Entries are codified in rampart,whitelist as a list of IPv4/IPv6 addresses. When a site is deleted, the whitelist is not released until all sites that hold a reference to the whitelist have been removed.
# Permit 20 whitelisted IPs to domain.com EditDomain -c rampart,max=20 domain.com # Allow otherdomain.com unlimited access EditDomain -c rampart,max=-1 otherdomain.com
rampart:whitelist() (without arguments) allows the caller to whitelist its public IP if not previously whitelisted.
rampart:temp($ip = null, $duration = 7200) works similarly with a temporary whitelisting that deauthorizes after the set interval (default: 7200 seconds). These features may be invoked with Beacon (opens new window) to simplify batch scripting with dhcp clients.
# Delegation precedence
New in 3.2.18
Delegation is placed in the
ignorelist ipset. This takes precedence after administrative ingress rules, but before brute-force rejection rules. Thus a delegated whitelist entry is only protected from brute-force rejection. Delegated whitelisting may use the
whitelist ipset, which takes precedence before any administrative rules are applied giving the IP address absolute permission. Likewise when
rampart:whitelist() is called by admin, these entries are always added to the
# Put 126.96.36.199 in whitelist cpcmd rampart:whitelist 188.8.131.52 # Put 184.108.40.206 in ignorelist cpcmd -d domain.com rampart:whitelist 220.127.116.11
Delegation set name is controlled via [rampart] => delegation_set. delegation_set may be either
whitelist. When converting over, manually rename the set.
cpcmd scope:set cp.config rampart delegation_set ignorelist ipset swap whitelist ignorelist systemctl restart apiscp
# Speculative whitelisting
New in 3.2.34
Addresses that delist themselves from the panel interface (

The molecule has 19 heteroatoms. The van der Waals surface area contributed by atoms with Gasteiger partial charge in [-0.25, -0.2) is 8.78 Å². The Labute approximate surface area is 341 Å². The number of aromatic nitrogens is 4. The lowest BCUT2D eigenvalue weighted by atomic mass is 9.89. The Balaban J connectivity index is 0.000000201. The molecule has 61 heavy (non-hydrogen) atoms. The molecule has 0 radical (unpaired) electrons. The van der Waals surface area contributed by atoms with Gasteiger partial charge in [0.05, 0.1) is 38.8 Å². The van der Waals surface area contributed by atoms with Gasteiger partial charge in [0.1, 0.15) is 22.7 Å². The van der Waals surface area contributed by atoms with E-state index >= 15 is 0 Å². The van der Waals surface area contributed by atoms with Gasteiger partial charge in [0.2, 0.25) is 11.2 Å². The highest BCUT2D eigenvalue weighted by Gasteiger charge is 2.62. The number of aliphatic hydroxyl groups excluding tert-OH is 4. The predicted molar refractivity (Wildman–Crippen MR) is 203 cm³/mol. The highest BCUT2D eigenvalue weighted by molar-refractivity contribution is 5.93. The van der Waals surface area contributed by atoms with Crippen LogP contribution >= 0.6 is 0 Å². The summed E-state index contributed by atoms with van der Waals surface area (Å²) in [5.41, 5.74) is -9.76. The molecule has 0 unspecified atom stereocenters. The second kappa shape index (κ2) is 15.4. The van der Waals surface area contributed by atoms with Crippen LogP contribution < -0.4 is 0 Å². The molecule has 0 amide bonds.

rampart:unban API command) are temporarily whitelisted. This speculative whitelisting expires after [rampart] => speculative_whitelisting seconds have passed (default:
300). An additional window is granted to allow users to continue to update passwords on other machines while retaining connectivity to the server.
Normal filter rules apply during this window meaning it is still possible for a ban to escalate to a permanent all-port recidive ban if thresholds are met.
Setting this value to 0 disables the feature.
A blacklist exists to explicitly deny addresses that are not blocked by Rampart's adaptive firewall.
cpcmd rampart:blacklist 192.168.0.10
Blacklists are lower priority than whitelist and higher priority than fail2ban. CIDR ranges also work and can be fed lists for example from IPdeny (opens new window):
curl -o- http://www.ipdeny.com/ipblocks/data/countries/cn.zone | while read -r IP ; do cpcmd rampart:blacklist "$IP" ; done
All blacklist listings are permanent unless removed with
cpcmd rampart:blacklist($ip, 'remove').
A service filter inspects a log for offending activity. A service accumulator is a counter internal to fail2ban that keeps track of offending activity per IP and filter over a duration. Once this threshold is reached, a ban is placed on the IP for all ports configured for that filter.
Service accumulators by default permit 3 attempts (